What a day in court means for the immigrant in Chicago, a process that has been likened to being “locked up in a cage.”
On a recent afternoon, a group of lawyers from the immigration and refugee advocacy organization American Immigration Lawyers Association (AILA) sat in the lobby of the federal courthouse in downtown Chicago.
While waiting for the next immigration hearing, they took in a case on immigration and immigration-related legal issues.
“What I have seen is, if you’re in the U.S. illegally, you’re not going to be able to get into a position where you can apply for a green card,” said Laura Baca, the legal director of AILA’s Illinois chapter.
The case involved a woman who was denied an immigration visa in 2015 and eventually was arrested by U.s.
Immigration and Customs Enforcement (ICE) for entering the country illegally.
During her trial, Baca said, her attorneys had to “play the race card, and that’s the same thing we did during the Trump administration.”
Baca was referring to the Trump immigration ban that barred Syrian refugees and others from entering the United States.
ICE agents arrested Baca on immigration charges after they searched her apartment on Sept. 25, 2015, and found a passport belonging to the woman.
They confiscated her passport and the woman was later released on $100,000 bond.
The case was the first of many that Baca had represented in her lifetime, and her colleagues were impressed with her skills.
“She was an extraordinary lawyer, and the way she handled that case, it was an example of why she’s a champion in this community,” said AILA executive director Laura Dyer.
Dyer added that Baez was “absolutely one of the most talented attorneys I’ve seen in my lifetime.”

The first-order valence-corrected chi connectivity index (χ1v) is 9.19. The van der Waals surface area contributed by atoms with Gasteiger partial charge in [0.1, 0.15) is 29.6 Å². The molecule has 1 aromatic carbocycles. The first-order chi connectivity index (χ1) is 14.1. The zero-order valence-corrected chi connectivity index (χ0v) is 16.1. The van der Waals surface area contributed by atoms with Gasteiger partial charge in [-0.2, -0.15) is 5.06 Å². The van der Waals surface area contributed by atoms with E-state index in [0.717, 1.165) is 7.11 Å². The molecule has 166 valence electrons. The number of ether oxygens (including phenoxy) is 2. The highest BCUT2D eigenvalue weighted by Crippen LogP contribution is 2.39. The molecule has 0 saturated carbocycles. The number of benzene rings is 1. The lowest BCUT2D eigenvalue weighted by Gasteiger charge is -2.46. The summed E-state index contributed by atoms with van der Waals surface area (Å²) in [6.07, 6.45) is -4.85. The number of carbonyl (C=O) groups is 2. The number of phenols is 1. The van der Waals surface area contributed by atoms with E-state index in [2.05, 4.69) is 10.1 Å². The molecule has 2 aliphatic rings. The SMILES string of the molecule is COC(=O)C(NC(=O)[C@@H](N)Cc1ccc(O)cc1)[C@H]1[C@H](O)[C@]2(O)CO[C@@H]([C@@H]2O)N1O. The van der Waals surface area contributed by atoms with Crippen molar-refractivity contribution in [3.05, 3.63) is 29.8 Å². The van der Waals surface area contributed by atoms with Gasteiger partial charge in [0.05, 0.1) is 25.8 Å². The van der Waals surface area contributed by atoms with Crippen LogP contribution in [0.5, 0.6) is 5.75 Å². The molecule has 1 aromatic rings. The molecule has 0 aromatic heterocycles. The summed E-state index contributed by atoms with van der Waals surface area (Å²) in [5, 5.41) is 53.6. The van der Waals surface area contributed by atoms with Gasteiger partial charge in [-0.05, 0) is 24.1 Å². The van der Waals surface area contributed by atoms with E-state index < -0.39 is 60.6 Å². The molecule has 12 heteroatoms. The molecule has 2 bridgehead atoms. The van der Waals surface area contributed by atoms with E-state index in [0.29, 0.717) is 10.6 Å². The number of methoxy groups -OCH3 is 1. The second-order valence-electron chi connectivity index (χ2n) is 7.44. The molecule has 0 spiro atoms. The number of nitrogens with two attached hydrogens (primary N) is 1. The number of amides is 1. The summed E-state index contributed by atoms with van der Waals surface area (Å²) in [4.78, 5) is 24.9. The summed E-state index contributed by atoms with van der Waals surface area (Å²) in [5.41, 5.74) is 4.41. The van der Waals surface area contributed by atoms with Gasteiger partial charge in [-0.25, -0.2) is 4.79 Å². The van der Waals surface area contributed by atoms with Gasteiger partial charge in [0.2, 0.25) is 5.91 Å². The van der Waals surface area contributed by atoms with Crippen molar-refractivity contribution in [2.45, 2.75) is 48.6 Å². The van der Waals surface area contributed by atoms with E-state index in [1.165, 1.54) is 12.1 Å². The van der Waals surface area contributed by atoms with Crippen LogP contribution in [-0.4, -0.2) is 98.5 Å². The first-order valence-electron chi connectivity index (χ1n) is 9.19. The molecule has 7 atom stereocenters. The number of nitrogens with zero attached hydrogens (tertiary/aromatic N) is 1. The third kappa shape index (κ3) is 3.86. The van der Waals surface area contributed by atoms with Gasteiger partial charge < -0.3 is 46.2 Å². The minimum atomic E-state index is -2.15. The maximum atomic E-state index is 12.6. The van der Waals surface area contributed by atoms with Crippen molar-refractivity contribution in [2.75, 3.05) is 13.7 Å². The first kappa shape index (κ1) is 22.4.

The case, she said, “was the kind of case where the legal team really stepped up and took the lead.”
The Immigration and Refugee Advocacy Project (IRAP), which is part of Aila’s Chicago office, was among the lawyers in attendance for Baca’s case.
IRAP is a non-profit that advocates for the rights of immigrants and refugees in the Chicago area.
“We were extremely proud to be part of the immigration defense team,” said IRAP attorney and president Jami Eustace.
Eustace said she believes Baca is “very smart and very experienced” in immigration cases, but that she has “never seen anything like this.”
“It was really remarkable to see that they were able to do it so quickly,” Eustac said.
Baca is a native of Mexico who came to the United State in 2008.
She said she has lived in Chicago for about 20 years, and is a graduate of the University of Chicago Law School.
She began working in the city as a lawyer in 2006.
After serving a term in the State Department, she worked for the Department of Homeland Security (DHS) as a legal adviser for asylum-seekers.
She moved on to the Office of Refugee Resettlement (ORR), where she helped coordinate refugee resettlement programs.
Baez is a lawyer who has represented clients from Pakistan to Iran, and she has also represented immigrants and asylum-seeker families from Honduras, Guatemala and El Salvador.
She has represented immigrant clients in various immigration cases in the United Kingdom, France, Spain, Canada and Mexico.
On her Facebook page, Baez wrote that she “always knew I was going to do this in Chicago.”